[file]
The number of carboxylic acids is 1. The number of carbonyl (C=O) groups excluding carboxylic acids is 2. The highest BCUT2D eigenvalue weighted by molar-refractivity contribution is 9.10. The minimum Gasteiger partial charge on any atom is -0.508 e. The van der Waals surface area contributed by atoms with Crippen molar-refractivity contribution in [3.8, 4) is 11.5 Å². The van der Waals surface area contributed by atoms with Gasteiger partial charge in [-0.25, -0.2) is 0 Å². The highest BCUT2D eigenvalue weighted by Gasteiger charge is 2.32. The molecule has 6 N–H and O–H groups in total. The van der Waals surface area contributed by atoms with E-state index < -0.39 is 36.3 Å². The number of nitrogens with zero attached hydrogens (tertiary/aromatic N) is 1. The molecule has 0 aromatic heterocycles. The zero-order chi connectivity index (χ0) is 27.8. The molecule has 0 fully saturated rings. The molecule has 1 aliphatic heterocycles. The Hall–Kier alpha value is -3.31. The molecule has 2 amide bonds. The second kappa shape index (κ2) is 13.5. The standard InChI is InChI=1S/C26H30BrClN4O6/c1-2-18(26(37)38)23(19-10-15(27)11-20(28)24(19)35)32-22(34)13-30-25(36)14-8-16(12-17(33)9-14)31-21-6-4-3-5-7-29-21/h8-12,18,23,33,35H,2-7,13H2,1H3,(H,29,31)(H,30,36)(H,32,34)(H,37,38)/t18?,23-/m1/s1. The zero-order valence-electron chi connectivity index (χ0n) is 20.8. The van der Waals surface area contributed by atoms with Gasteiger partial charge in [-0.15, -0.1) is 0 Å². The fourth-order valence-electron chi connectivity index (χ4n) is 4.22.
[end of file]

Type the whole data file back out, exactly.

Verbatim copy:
The number of carboxylic acids is 1. The number of carbonyl (C=O) groups excluding carboxylic acids is 2. The highest BCUT2D eigenvalue weighted by molar-refractivity contribution is 9.10. The minimum Gasteiger partial charge on any atom is -0.508 e. The van der Waals surface area contributed by atoms with Crippen molar-refractivity contribution in [3.8, 4) is 11.5 Å². The van der Waals surface area contributed by atoms with Gasteiger partial charge in [-0.25, -0.2) is 0 Å². The highest BCUT2D eigenvalue weighted by Gasteiger charge is 2.32. The molecule has 6 N–H and O–H groups in total. The van der Waals surface area contributed by atoms with E-state index < -0.39 is 36.3 Å². The number of nitrogens with zero attached hydrogens (tertiary/aromatic N) is 1. The molecule has 0 aromatic heterocycles. The zero-order chi connectivity index (χ0) is 27.8. The molecule has 0 fully saturated rings. The molecule has 1 aliphatic heterocycles. The Hall–Kier alpha value is -3.31. The molecule has 2 amide bonds. The second kappa shape index (κ2) is 13.5. The standard InChI is InChI=1S/C26H30BrClN4O6/c1-2-18(26(37)38)23(19-10-15(27)11-20(28)24(19)35)32-22(34)13-30-25(36)14-8-16(12-17(33)9-14)31-21-6-4-3-5-7-29-21/h8-12,18,23,33,35H,2-7,13H2,1H3,(H,29,31)(H,30,36)(H,32,34)(H,37,38)/t18?,23-/m1/s1. The zero-order valence-electron chi connectivity index (χ0n) is 20.8. The van der Waals surface area contributed by atoms with Gasteiger partial charge in [-0.15, -0.1) is 0 Å². The fourth-order valence-electron chi connectivity index (χ4n) is 4.22.